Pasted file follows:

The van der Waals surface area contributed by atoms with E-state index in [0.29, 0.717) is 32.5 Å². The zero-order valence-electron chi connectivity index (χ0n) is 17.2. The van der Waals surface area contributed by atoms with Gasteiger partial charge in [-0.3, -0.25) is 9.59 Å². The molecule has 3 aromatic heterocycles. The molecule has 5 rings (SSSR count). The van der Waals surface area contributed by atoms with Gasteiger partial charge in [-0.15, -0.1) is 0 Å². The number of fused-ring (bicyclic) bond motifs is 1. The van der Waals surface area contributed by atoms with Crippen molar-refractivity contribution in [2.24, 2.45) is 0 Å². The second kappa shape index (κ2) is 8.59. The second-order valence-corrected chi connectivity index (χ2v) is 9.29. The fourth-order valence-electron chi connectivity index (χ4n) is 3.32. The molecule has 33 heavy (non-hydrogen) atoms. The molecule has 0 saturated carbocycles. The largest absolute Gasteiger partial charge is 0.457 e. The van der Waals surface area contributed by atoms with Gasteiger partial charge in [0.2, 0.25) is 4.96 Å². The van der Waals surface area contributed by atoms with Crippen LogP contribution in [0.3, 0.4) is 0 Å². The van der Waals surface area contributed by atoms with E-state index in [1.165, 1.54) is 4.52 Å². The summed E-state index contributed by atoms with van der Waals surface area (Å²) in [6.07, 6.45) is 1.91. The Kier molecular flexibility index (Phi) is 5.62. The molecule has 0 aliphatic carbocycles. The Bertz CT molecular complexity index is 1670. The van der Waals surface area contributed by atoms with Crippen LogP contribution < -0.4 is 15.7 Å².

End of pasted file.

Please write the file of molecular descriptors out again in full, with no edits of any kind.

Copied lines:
The van der Waals surface area contributed by atoms with E-state index in [0.29, 0.717) is 32.5 Å². The zero-order valence-electron chi connectivity index (χ0n) is 17.2. The van der Waals surface area contributed by atoms with Gasteiger partial charge in [-0.3, -0.25) is 9.59 Å². The molecule has 3 aromatic heterocycles. The molecule has 5 rings (SSSR count). The van der Waals surface area contributed by atoms with Gasteiger partial charge in [-0.15, -0.1) is 0 Å². The number of fused-ring (bicyclic) bond motifs is 1. The van der Waals surface area contributed by atoms with Crippen molar-refractivity contribution in [2.24, 2.45) is 0 Å². The second kappa shape index (κ2) is 8.59. The second-order valence-corrected chi connectivity index (χ2v) is 9.29. The fourth-order valence-electron chi connectivity index (χ4n) is 3.32. The molecule has 33 heavy (non-hydrogen) atoms. The molecule has 0 saturated carbocycles. The largest absolute Gasteiger partial charge is 0.457 e. The van der Waals surface area contributed by atoms with Gasteiger partial charge in [0.2, 0.25) is 4.96 Å². The van der Waals surface area contributed by atoms with Crippen LogP contribution in [0.3, 0.4) is 0 Å². The van der Waals surface area contributed by atoms with E-state index in [1.165, 1.54) is 4.52 Å². The summed E-state index contributed by atoms with van der Waals surface area (Å²) in [6.07, 6.45) is 1.91. The Kier molecular flexibility index (Phi) is 5.62. The molecule has 0 aliphatic carbocycles. The Bertz CT molecular complexity index is 1670. The van der Waals surface area contributed by atoms with Crippen LogP contribution < -0.4 is 15.7 Å².